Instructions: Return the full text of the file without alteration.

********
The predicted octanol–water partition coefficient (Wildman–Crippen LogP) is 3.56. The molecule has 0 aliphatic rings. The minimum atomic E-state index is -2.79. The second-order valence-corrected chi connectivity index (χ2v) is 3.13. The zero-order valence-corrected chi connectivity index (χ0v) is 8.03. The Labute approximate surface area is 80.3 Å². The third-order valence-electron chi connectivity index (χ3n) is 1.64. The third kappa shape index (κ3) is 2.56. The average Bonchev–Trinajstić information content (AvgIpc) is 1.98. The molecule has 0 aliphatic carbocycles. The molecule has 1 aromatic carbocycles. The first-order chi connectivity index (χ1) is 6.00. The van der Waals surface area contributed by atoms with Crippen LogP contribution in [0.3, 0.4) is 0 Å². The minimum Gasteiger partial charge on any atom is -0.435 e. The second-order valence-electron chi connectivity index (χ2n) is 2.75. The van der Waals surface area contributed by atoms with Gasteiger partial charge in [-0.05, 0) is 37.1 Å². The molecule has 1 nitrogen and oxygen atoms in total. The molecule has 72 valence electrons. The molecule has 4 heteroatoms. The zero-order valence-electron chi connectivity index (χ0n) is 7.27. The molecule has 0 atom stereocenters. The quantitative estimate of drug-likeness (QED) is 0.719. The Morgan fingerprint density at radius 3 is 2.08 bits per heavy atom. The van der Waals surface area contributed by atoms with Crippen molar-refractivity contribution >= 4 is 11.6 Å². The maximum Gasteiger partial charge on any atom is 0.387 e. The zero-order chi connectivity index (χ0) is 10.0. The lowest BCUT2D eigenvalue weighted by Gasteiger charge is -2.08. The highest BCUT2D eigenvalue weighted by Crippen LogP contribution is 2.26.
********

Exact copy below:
The predicted octanol–water partition coefficient (Wildman–Crippen LogP) is 3.56. The molecule has 0 aliphatic rings. The minimum atomic E-state index is -2.79. The second-order valence-corrected chi connectivity index (χ2v) is 3.13. The zero-order valence-corrected chi connectivity index (χ0v) is 8.03. The Labute approximate surface area is 80.3 Å². The third-order valence-electron chi connectivity index (χ3n) is 1.64. The third kappa shape index (κ3) is 2.56. The average Bonchev–Trinajstić information content (AvgIpc) is 1.98. The molecule has 0 aliphatic carbocycles. The molecule has 1 aromatic carbocycles. The first-order chi connectivity index (χ1) is 6.00. The van der Waals surface area contributed by atoms with Crippen LogP contribution in [0.3, 0.4) is 0 Å². The minimum Gasteiger partial charge on any atom is -0.435 e. The second-order valence-electron chi connectivity index (χ2n) is 2.75. The van der Waals surface area contributed by atoms with Gasteiger partial charge in [-0.05, 0) is 37.1 Å². The molecule has 1 nitrogen and oxygen atoms in total. The molecule has 72 valence electrons. The molecule has 4 heteroatoms. The zero-order valence-electron chi connectivity index (χ0n) is 7.27. The molecule has 0 atom stereocenters. The quantitative estimate of drug-likeness (QED) is 0.719. The Morgan fingerprint density at radius 3 is 2.08 bits per heavy atom. The van der Waals surface area contributed by atoms with Crippen molar-refractivity contribution >= 4 is 11.6 Å². The maximum Gasteiger partial charge on any atom is 0.387 e. The zero-order chi connectivity index (χ0) is 10.0. The lowest BCUT2D eigenvalue weighted by Gasteiger charge is -2.08. The highest BCUT2D eigenvalue weighted by Crippen LogP contribution is 2.26.